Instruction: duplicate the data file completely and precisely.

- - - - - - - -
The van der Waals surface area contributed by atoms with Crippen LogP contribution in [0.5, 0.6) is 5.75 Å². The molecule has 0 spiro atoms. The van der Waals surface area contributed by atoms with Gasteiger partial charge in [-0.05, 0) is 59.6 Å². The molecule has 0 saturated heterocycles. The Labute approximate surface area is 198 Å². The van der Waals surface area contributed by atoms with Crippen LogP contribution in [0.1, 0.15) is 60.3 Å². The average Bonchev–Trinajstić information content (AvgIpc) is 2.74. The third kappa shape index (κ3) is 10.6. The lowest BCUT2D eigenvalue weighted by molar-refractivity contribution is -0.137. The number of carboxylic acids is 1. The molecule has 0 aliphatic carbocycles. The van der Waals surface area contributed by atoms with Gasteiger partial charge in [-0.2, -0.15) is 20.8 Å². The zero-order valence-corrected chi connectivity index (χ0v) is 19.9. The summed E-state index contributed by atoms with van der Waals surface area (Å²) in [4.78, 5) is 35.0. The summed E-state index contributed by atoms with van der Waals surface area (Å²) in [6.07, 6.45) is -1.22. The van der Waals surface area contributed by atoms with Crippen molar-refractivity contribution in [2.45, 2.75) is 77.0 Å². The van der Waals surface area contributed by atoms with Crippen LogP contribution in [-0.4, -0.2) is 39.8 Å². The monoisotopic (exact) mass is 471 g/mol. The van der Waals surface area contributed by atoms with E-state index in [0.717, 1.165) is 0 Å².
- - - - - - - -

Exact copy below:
The van der Waals surface area contributed by atoms with Crippen LogP contribution in [0.5, 0.6) is 5.75 Å². The molecule has 0 spiro atoms. The van der Waals surface area contributed by atoms with Gasteiger partial charge in [-0.05, 0) is 59.6 Å². The molecule has 0 saturated heterocycles. The Labute approximate surface area is 198 Å². The van der Waals surface area contributed by atoms with Crippen LogP contribution in [0.1, 0.15) is 60.3 Å². The average Bonchev–Trinajstić information content (AvgIpc) is 2.74. The third kappa shape index (κ3) is 10.6. The lowest BCUT2D eigenvalue weighted by molar-refractivity contribution is -0.137. The number of carboxylic acids is 1. The molecule has 0 aliphatic carbocycles. The van der Waals surface area contributed by atoms with Gasteiger partial charge in [-0.2, -0.15) is 20.8 Å². The zero-order valence-corrected chi connectivity index (χ0v) is 19.9. The summed E-state index contributed by atoms with van der Waals surface area (Å²) in [4.78, 5) is 35.0. The summed E-state index contributed by atoms with van der Waals surface area (Å²) in [6.07, 6.45) is -1.22. The van der Waals surface area contributed by atoms with Crippen molar-refractivity contribution in [2.45, 2.75) is 77.0 Å². The van der Waals surface area contributed by atoms with Crippen LogP contribution in [-0.4, -0.2) is 39.8 Å². The monoisotopic (exact) mass is 471 g/mol. The van der Waals surface area contributed by atoms with E-state index in [0.717, 1.165) is 0 Å².